E.C. Barton & Company remains one of Jonesboro’s oldest businesses

by George Jared ([email protected]) 903 views 

The year 1885 was historic by any measure. Grover Cleveland was sworn in as the first Democratic president since the Civil War and the book “Adventures of Huckleberry Finn” written by Mark Twain was published.

In Northeast Arkansas, the town of Jonesboro had just incorporated two years earlier and it was experiencing strong growth. P.C. Barton owned and operated a grocery store in the bustling new town, but there was something in his store that sold better than the food stuffs on his shelves. P.C. was building a house and customers were constantly asking about the stacks of wood he kept in his shop meant to be used in the construction of the house.

He closed the grocery store and started Barton Lumber and Brick. His son, E.C. Barton expanded the business by acquiring several more lumberyards. Eventually, the company would become E.C. Barton & Company, and to this day it still operates in Jonesboro, company Marketing Director Kathryn Baker told Talk Business & Politics.

“He (P.C.) realized the lumber side was more profitable than the grocery side,” Baker said.

E.C. Barton is 100% employee-owned and employs more than 700 people across 17 states, Communications Manager Danial Reed told Talk Business & Politics. Those range from the deep South to New England. It’s operated by a board of directors and Steve Brimner serves as the company’s president and CEO. Few businesses are owned by their employees, Baker said.

“It’s not something you’re going to find in a lot of communities,” Reed said.

Employees with the company are referred to as partners. The company has 102 stores. Four businesses – Barton’s, Bargain Outlet, Surplus Warehouse, and ECB Brokerage – operate under the E.C. Barton & Company name.

Through the years, the company has acquired other businesses, but the company’s biggest move was when it bought Grossman’s Bargain Outlet which has 56 stores in 2006. Grossman’s operates in several states in the Northeast. There are 111 employees in the Jonesboro area, and 195 in Arkansas.

The company focuses on housing remodels, Baker said. In addition to lumber and other building supplies, it offers a wide array of kitchen, bathroom, flooring, and other products. People take a lot of pride in their homes and will continue to invest in them even in tough economic times, Baker added.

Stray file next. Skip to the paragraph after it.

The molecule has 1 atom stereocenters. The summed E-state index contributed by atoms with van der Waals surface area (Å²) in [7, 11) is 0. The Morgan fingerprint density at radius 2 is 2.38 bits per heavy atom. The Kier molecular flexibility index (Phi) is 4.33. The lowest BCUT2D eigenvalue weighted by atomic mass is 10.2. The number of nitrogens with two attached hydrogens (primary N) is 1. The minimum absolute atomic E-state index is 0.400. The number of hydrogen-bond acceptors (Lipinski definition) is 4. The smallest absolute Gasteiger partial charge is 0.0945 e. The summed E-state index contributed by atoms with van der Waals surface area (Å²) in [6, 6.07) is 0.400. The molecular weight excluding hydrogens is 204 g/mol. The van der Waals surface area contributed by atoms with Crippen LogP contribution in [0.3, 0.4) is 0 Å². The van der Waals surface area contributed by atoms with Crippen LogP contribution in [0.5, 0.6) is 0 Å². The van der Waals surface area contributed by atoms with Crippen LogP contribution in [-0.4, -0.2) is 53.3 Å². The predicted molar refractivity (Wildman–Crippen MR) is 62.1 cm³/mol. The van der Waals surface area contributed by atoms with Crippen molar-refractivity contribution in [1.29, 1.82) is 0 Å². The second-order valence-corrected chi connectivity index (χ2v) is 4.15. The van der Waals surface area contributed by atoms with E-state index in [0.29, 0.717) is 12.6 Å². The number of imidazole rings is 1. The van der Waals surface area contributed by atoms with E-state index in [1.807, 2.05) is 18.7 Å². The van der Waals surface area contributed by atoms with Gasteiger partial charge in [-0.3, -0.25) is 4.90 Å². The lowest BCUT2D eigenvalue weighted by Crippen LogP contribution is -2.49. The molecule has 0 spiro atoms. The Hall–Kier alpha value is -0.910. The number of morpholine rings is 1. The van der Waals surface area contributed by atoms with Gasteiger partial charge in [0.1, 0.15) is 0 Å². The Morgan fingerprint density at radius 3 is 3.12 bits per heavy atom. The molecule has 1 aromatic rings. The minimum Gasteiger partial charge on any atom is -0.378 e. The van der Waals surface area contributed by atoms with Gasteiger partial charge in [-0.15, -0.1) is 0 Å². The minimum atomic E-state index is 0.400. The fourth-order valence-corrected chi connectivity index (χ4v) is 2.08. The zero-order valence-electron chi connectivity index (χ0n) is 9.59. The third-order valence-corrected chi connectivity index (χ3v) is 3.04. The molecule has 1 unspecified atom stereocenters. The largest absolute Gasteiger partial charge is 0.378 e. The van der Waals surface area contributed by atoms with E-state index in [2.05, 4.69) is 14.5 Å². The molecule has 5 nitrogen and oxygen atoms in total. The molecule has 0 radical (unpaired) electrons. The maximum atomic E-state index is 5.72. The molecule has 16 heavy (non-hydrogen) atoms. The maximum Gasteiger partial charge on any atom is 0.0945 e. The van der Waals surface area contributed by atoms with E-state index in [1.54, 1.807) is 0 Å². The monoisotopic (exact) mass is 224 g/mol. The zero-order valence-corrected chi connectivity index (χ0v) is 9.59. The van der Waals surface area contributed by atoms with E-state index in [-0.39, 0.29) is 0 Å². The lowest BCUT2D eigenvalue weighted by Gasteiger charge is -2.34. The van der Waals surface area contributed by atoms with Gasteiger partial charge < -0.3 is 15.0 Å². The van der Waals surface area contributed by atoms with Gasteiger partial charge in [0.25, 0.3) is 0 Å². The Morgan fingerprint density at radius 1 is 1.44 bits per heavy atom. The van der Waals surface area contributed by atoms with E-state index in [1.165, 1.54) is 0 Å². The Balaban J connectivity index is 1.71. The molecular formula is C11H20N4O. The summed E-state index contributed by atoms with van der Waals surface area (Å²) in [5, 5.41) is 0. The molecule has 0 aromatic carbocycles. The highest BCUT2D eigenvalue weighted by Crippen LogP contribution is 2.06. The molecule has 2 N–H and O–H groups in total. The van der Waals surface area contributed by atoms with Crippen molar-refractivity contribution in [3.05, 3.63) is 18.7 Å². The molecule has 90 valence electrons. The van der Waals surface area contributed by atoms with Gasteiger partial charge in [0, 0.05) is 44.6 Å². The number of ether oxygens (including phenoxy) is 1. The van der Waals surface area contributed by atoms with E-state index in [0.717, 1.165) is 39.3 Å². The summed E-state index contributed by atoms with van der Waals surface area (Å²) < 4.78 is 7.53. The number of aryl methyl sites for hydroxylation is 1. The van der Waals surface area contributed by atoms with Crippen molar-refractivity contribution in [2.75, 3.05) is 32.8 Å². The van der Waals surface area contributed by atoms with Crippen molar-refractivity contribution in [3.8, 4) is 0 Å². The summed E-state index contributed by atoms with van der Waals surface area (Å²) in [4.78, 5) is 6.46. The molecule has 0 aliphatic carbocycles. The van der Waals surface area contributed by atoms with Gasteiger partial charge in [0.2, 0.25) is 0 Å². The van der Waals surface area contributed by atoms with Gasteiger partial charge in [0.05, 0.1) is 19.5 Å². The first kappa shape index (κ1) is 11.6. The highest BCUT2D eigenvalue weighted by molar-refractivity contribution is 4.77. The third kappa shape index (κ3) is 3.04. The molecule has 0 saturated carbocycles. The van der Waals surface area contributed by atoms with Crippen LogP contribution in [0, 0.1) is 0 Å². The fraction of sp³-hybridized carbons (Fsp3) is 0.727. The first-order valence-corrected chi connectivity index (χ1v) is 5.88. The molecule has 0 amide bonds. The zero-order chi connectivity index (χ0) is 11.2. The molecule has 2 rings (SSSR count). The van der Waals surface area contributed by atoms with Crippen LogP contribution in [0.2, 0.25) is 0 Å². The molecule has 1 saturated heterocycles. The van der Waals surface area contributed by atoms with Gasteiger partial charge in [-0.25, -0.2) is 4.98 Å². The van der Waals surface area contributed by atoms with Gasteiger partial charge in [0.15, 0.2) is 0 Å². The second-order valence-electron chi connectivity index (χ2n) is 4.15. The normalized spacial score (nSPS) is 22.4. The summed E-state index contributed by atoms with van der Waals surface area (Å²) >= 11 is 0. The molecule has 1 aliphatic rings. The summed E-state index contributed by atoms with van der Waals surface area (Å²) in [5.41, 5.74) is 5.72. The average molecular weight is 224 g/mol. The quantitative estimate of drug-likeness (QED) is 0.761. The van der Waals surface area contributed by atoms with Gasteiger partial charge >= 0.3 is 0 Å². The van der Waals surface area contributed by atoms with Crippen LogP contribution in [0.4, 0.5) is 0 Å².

The home remodeling market is a massive economic sector in the United States. It’s estimated that homeowners spent $340 billion on renovations in 2018, a 7.4% uptick from the previous year, according to the Joint Center for Housing Studies of Harvard University. JCHS predicts the growth rate will drop by about 1% in 2019, based on several factors.

“Rising mortgage interest rates and flat home sales activity around much of the country are expected to pinch otherwise very strong growth in homeowner remodeling moving forward,” JCHS Managing Director Chris Herbert. “Low for sale inventories are presenting a headwind because home sales tend to spur investments in remodeling and repair both before a sale and in the years following.”

The new home sales growth in 2019 is expected to slow as compared to 2018, according to Realtor.com. Sales are expected to decline by about 2%. New home construction is expected to grow about 7.7%, and values are expected to rise by a paltry 2.2%.

New home growth is another focus at E.C. Barton’s and Jonesboro might be unique in bucking the national trend downwards, according to Jonesboro Mayor Harold Perrin. The mayor noted that in 2018 $57.344 million in single resident permits were issued, and almost 400 new homes were built. Developers are planning to build thousands more in the coming years, he said.

E.C. Barton plans further growth during 2019, Baker and Reed said. A new store was opened in Augusta, Georgia in late-summer 2018 and another store is slated to be opened in Jacksonville, Fla. this year. An effort is underway to expand the company’s e-commerce channel.

“Our employees take a lot of pride in the work they do,” Baker said. “When you’re talking to one of our employees, you’re talking to an owner. I know they take pride in that.”

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